While there is no clear cut solution, there are plenty of studies that have shown that excessive media can lead to attention problems, difficulties in school, sleep concerns, and obesity. The American Academy of Pediatrics recommends that screen time should be avoided entirely for infants and children under age 2.
It wasn't until my son, Braden started school, that I noticed the overwhelming exposure other children had to electronics. Suddenly, children were coming over for playdates asking to play on the iPad rather than building forts, playing sports, or being outside. Conversations were no longer about Legos and Matchbox cars, rather about Minecraft and Xbox games.
I admit that at some point I convinced herself that allowing Braden to play “educational games” was appropriate. iPads were being introduced in the classroom and he was expected to login and practice math and computer skills at home. Schools and administrators were convincing parents and students that they needed to get children to use iPads and computers at an earlier age to keep up with their peers. That somehow, parents who limited electronics were putting their children at a disadvantage.
I can’t speak for all parents, but intuitively I know that I want to limit my son’s exposure to electronics and video games. It’s not a black and white decision, but in our house, there is a time and a place for it. For example; we never choose electronics over reading, hanging out with friends, or being active. No electronics at dinner time, during playdates, or before bed. Electronics are not used outside of the home, to keep him quiet, or to fight boredom. Electronics are reserved for the weekends, with the exception of school work. Our weekdays are filled with homework, martial arts, piano lessons, playdates, reading, and having face to face conversations about our daily activities.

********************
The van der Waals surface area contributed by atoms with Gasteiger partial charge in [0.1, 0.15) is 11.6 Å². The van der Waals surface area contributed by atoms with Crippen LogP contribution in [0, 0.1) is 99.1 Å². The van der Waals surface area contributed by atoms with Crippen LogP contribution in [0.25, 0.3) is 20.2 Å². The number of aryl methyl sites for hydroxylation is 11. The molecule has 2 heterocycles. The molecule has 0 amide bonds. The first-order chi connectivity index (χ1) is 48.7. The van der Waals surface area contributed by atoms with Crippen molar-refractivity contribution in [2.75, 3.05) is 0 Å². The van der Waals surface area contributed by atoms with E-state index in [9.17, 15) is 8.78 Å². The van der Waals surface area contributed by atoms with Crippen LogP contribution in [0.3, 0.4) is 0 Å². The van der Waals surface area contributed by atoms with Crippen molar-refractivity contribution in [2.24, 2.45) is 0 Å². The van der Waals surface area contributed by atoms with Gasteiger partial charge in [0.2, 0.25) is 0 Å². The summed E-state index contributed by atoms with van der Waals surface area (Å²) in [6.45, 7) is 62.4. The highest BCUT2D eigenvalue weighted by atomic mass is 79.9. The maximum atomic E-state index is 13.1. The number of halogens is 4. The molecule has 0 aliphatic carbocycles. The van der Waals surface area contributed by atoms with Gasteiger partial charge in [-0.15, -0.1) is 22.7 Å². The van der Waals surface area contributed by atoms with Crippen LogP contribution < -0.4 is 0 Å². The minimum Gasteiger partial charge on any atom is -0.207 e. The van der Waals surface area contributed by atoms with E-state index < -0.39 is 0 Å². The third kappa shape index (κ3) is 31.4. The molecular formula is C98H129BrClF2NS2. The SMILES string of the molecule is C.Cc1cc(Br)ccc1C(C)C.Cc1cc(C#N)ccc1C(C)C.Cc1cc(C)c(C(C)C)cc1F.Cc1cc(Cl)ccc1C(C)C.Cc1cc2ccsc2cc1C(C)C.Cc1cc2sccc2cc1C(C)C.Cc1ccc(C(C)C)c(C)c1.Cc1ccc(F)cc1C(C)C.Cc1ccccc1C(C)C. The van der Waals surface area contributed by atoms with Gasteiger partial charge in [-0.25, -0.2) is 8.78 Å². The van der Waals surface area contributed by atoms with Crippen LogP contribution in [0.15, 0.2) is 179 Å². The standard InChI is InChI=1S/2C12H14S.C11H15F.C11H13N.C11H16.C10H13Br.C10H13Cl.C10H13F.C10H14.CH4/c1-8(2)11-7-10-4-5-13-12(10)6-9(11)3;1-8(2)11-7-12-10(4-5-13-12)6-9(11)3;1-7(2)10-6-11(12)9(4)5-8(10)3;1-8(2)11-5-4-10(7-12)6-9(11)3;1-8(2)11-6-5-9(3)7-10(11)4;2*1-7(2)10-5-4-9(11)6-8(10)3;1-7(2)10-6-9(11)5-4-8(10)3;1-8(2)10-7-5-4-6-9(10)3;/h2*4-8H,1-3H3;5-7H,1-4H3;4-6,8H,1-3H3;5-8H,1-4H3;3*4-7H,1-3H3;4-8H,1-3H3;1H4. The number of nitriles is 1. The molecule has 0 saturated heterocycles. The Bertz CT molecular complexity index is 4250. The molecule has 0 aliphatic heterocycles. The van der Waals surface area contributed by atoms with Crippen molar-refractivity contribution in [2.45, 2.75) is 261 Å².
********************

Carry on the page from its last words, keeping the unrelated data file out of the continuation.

I notice that when I get lazy, or make exceptions to our limited technology rule, my son’s behavior changes. He becomes more defiant, demonstrates meltdowns and temper tantrums, and ultimately craves more screen time. Therefore, it’s really important for me to be aware of how much screen time Braden is getting in any given week. I have to remember to be present and consciously aware, and make sure that I provide him with real experiences, as well as be a role model of what healthy use of technology looks like. What this means is that each day I take the time to unplug and just be a mom. And guess what? The world still goes on without me.
How often your children spend on technology each week? Do you restrict electronics on school nights? How much is too much or does it matter to you? What do you think is the impact of technology on our children?
Sunday, September 22, 2013
Tuesday, June 11, 2013
|- Photo was taken by the very talented, Concha Hernandez|
I don't know where to start and couldn't list everyone, but this post is dedicated to each and every individual who touched our lives in the last three years.
I'm not going to lie, living in Seoul has had it's challenges. There were days, in the beginning, I dreamt of my escape, longed for the day it would all be over. It was during these times, my little rescuers, scattered all over the city, helped me off the ledge and gave me the strength to keep at it; and I'm glad I did because today, when I bid farewell to this chapter in my life, I have tears in my eyes.